A Haunted Forest

Life amid Death

Story and Photos by Tom Alvarez

A few miles west of Stanley, I stop at Park Creek Overlook in the Sawtooth National Forest. I stand at a small viewing and parking area off a circular drive leading into and out of the wayside, above a narrow meadow on a small plateau-like setting.

It faces east, offering a wide vista of the Sawtooth Mountains rising above the lower landscape of trees.When I face west, the view is starkly different.

Opposite the view of green pastures and rows of vibrant trees is a burned forest. Lightning ignited the Dry Creek Fire on August 6, 2016, which destroyed approximately 781 acres of lodgepole pines and everything else around them. At first glance, the entire landscape seems nothing but scattered debris, ashes and ruin. Black is the dominant color and a faint odor of ash drifts lightly in the air.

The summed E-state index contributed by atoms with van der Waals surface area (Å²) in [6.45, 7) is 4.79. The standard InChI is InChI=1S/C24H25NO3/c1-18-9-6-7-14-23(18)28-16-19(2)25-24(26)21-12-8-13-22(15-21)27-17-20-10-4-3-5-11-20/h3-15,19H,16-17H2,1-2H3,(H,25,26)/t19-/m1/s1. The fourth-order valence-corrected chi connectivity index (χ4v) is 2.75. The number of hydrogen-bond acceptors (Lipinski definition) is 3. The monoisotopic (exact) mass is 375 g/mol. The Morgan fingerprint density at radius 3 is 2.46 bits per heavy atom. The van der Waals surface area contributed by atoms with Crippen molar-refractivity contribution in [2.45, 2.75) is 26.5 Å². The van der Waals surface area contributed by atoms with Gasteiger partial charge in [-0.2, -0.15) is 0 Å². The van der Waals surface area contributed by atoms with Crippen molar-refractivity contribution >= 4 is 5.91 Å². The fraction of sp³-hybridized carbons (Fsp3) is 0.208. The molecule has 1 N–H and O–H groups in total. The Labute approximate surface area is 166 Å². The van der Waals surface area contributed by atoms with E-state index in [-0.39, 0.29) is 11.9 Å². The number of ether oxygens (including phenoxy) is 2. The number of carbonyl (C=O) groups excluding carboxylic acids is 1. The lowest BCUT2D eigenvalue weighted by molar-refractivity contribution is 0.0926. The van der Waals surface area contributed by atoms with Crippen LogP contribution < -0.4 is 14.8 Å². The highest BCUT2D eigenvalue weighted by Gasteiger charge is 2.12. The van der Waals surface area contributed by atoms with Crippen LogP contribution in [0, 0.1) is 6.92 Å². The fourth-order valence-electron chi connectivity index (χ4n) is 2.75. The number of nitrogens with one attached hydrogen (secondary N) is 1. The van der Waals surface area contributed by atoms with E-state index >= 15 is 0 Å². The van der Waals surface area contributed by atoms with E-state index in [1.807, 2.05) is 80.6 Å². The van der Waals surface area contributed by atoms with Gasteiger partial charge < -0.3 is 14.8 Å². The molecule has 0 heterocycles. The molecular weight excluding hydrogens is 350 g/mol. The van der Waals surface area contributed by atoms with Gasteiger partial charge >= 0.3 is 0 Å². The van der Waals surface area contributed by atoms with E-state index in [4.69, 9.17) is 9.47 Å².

The burnt ground seems like a setting from a grim fairy tale: foreboding and perhaps haunted. Dead trees are scattered everywhere. Some stand tall and erect, others lean left or right, many are flat on the ground. Branches hang from tree trunks, twisted into claw-like shapes resembling a witch’s bony hand or the claws of some evil being set to snatch an unsuspecting visitor.

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T.S. Alvarez

About T.S. Alvarez

T.S. Alvarez is an eight-year veteran of the U.S. Air Force and a graduate of the University of Alaska, Anchorage, where he studied art, photography, and journalism. Born in Los Angeles, he lived most of his life in Alaska and is a former newspaper photojournalist who now lives in Boise.

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